I’ve never been very successful at maintaining a short-story-a-day pace. And things are about to get a whole lot worse, as I am taking part in Infinite Summer. That’s where you read David Foster Wallace’s Infinite Jest over the summer. A bunch of people are doing it, I gather. The book is huge. I’m enjoying it so far, but I’ve never been very successful at reading whole novels. Had some good experiences lately, though. So. We’ll see.

Right now I’ve got three songs in my head:
1) “Indian Summer” by Beat Happening, the unofficial theme song for the project, I say.
2) “David Foster Wallace” by Tsunami. Brilliant Mistake still rocks my world.
3) “Out on the Wing” by Superchunk. No DFW-ish reason, it’s just stuck in there. Although, hmm, it is about flying, just like the Tsunami song.
So yeah, a bunch of old school indie hits. No apologies. Infinite Jest is from 1997. And it is infinite.

C.C. MacApp, "And All the Earth a Grave"

An overstock of coffins triggers a national trend.

(from 33 Science Fiction Stories)

There’s nothing wrong with dying — it just hasn’t ever had the proper sales pitch!

Everybody wants a coffin now. It’s advertising. This is sort of satire, but mostly just a quirky little fable. You can listen to this story here.

John Cory, "Egocentric Orbit"

Early astronauts become unhinged by their journeys around the Earth.

(from 33 Science Fiction Stories)

Because they realize they’re the center of the universe. Funny little story. Kinda skipping around this big and harmless sci-fi Kindle e-book. Read it here.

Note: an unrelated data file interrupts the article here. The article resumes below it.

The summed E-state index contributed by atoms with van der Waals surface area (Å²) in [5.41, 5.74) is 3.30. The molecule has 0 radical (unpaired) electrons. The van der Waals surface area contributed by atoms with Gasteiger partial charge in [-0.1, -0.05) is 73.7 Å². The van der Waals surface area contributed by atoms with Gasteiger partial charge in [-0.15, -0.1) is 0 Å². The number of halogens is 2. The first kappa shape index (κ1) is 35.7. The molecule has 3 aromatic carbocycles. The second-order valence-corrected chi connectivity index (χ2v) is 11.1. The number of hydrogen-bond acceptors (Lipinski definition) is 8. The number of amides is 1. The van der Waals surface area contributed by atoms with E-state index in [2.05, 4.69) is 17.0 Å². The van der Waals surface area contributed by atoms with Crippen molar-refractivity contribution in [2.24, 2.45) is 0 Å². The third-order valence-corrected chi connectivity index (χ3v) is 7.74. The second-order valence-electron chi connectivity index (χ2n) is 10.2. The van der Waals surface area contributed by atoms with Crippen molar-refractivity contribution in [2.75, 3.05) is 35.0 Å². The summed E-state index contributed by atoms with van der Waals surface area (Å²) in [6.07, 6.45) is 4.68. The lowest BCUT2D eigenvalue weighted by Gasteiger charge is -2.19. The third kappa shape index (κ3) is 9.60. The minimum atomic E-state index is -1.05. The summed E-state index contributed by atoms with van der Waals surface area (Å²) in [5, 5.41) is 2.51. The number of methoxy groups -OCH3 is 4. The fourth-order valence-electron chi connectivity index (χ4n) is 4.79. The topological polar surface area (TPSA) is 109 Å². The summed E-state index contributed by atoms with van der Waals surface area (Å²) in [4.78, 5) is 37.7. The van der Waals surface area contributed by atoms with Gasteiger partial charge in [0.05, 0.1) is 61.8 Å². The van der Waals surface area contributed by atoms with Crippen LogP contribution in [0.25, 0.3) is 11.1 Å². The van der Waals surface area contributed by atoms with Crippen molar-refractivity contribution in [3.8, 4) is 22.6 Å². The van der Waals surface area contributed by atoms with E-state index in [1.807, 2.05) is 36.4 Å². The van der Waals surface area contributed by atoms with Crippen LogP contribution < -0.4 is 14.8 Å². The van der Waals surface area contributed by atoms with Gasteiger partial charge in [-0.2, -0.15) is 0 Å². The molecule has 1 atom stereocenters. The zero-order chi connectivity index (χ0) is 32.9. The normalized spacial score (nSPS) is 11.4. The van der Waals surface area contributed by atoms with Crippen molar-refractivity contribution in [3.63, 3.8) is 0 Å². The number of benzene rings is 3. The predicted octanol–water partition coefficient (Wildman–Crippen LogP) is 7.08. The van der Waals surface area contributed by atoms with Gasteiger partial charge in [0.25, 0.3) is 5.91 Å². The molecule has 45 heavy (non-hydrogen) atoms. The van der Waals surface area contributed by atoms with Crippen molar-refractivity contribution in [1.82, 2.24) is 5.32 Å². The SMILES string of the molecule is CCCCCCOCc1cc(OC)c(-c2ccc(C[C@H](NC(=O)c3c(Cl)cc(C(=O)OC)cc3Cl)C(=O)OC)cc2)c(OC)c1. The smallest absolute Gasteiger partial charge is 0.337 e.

G.C. Edmondson, "Blessed Are the Meek"

Earthlings encounter a civilization of laidback aliens.

(from 33 Science Fiction Stories)

But there’s a twist at the end, kind of… Say what? This story’s from 1955? That explains some things. What kind of a crackpot sci-fi collection did I buy on the Kindle for like $.99 or whatever? You can read it here, somehow.

Peter Baily, "Accidental Death"

Human astronauts meet some outer space jerks.

(from 33 Science Fiction Stories)

Scientific investigations into this have been inconclusive, but everyone knows that some people are lucky and others aren’t. All we’ve got are hints and glimmers, the fumbling touch of a rudimentary talent.

The Changs are these deviously cruel pranksters who look like cats. They make beer and telescopes. They learn English in Their stunts, it turns out, is not merely a cute little side pursuit. As the doomed astronaut says in his final recording, don’t trust them. A funny, weird little diversion of a story. I read it on the loaner Kindle.

Téa Obreht, "The Tiger’s Wife"

A tiger escapes from the zoo in WWII Poland (I think).

(from The New Yorker, June 8 & 15, 2009)

The perspective changes every so often, starting with the tiger who’s been domesticated by captivity but still driven, somewhat by instincts. After that, we’re inside the heads of people (not as cool) who live in the small village where the tiger takes up residence as a rural legend/nuisance/scourge. Kind of an awesome story from start to finish. If there’s a tiger genre, I want in.

Chimimnda Ngozi Adichie, "The Thing Around Your Neck"

You win the visa lottery and leave Lagos for America.

(from The Thing Around Your Neck)

You ended up in Connecticut, in another little town, because it was the last stop of the bus you got on. You walked into the restaurant nearby and said you would work for two dollars less than the other waitresses. The owner, Juan, had inky black hair and smiled to show a bright yellow tooth. He said he had never had a Nigerian employee but all immigrants worked hard. He knew, he’d been there. He’d pay you a dollar less, but under the table, he didn’t like all the taxes they were making him pay.

This one was awesome. It’s the gripping second person story of Akunna, a young woman moving from Nigeria to New England, dealing with all kinds of well-meaning ignoramuses, most notably her trust fund boyfriend whose open-mindedness annoys her from the get-go. Yeah, it’s a little preachy, but the heroine is just so three-dimensional, so fleshed out by each phrase and action, you buy it all. I love the way we experience her annoyance, and sympathize, even though she’s often unable to put her grievances into words.
Read it here.